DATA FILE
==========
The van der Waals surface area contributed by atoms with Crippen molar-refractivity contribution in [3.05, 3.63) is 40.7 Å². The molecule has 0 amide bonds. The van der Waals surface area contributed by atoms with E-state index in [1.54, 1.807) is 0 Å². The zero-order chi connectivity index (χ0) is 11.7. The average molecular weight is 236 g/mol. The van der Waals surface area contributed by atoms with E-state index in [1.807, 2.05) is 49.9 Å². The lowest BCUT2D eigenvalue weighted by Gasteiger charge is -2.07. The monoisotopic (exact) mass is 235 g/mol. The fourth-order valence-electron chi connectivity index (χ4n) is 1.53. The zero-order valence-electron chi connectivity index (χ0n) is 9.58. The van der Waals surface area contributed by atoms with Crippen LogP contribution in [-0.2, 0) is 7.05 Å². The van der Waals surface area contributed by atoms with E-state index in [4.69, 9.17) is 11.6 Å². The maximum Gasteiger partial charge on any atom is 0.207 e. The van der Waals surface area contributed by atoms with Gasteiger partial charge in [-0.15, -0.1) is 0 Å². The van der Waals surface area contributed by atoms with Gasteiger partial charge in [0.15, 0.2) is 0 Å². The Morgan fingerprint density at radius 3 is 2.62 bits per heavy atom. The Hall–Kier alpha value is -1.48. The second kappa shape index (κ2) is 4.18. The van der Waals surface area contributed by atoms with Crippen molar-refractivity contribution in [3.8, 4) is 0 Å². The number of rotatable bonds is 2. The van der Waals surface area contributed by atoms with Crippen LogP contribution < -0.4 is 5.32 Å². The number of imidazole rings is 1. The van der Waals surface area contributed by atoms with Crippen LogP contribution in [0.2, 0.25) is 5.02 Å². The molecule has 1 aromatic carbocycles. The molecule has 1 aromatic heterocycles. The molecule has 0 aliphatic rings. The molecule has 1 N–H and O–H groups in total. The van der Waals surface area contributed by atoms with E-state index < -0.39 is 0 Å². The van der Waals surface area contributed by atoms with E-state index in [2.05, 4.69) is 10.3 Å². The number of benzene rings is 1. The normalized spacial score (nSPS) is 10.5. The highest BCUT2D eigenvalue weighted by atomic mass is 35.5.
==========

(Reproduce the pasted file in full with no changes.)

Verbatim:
The van der Waals surface area contributed by atoms with Crippen molar-refractivity contribution in [3.05, 3.63) is 40.7 Å². The molecule has 0 amide bonds. The van der Waals surface area contributed by atoms with E-state index in [1.54, 1.807) is 0 Å². The zero-order chi connectivity index (χ0) is 11.7. The average molecular weight is 236 g/mol. The van der Waals surface area contributed by atoms with E-state index in [1.807, 2.05) is 49.9 Å². The lowest BCUT2D eigenvalue weighted by Gasteiger charge is -2.07. The monoisotopic (exact) mass is 235 g/mol. The fourth-order valence-electron chi connectivity index (χ4n) is 1.53. The zero-order valence-electron chi connectivity index (χ0n) is 9.58. The van der Waals surface area contributed by atoms with Crippen LogP contribution in [-0.2, 0) is 7.05 Å². The van der Waals surface area contributed by atoms with E-state index in [4.69, 9.17) is 11.6 Å². The maximum Gasteiger partial charge on any atom is 0.207 e. The van der Waals surface area contributed by atoms with Gasteiger partial charge in [-0.15, -0.1) is 0 Å². The van der Waals surface area contributed by atoms with Gasteiger partial charge in [0.15, 0.2) is 0 Å². The Morgan fingerprint density at radius 3 is 2.62 bits per heavy atom. The Hall–Kier alpha value is -1.48. The second kappa shape index (κ2) is 4.18. The van der Waals surface area contributed by atoms with Crippen molar-refractivity contribution in [3.8, 4) is 0 Å². The number of rotatable bonds is 2. The van der Waals surface area contributed by atoms with Crippen LogP contribution < -0.4 is 5.32 Å². The number of imidazole rings is 1. The van der Waals surface area contributed by atoms with Crippen LogP contribution in [0.2, 0.25) is 5.02 Å². The molecule has 1 aromatic carbocycles. The molecule has 1 aromatic heterocycles. The molecule has 0 aliphatic rings. The molecule has 1 N–H and O–H groups in total. The van der Waals surface area contributed by atoms with E-state index < -0.39 is 0 Å². The van der Waals surface area contributed by atoms with E-state index in [2.05, 4.69) is 10.3 Å². The number of benzene rings is 1. The normalized spacial score (nSPS) is 10.5. The highest BCUT2D eigenvalue weighted by atomic mass is 35.5.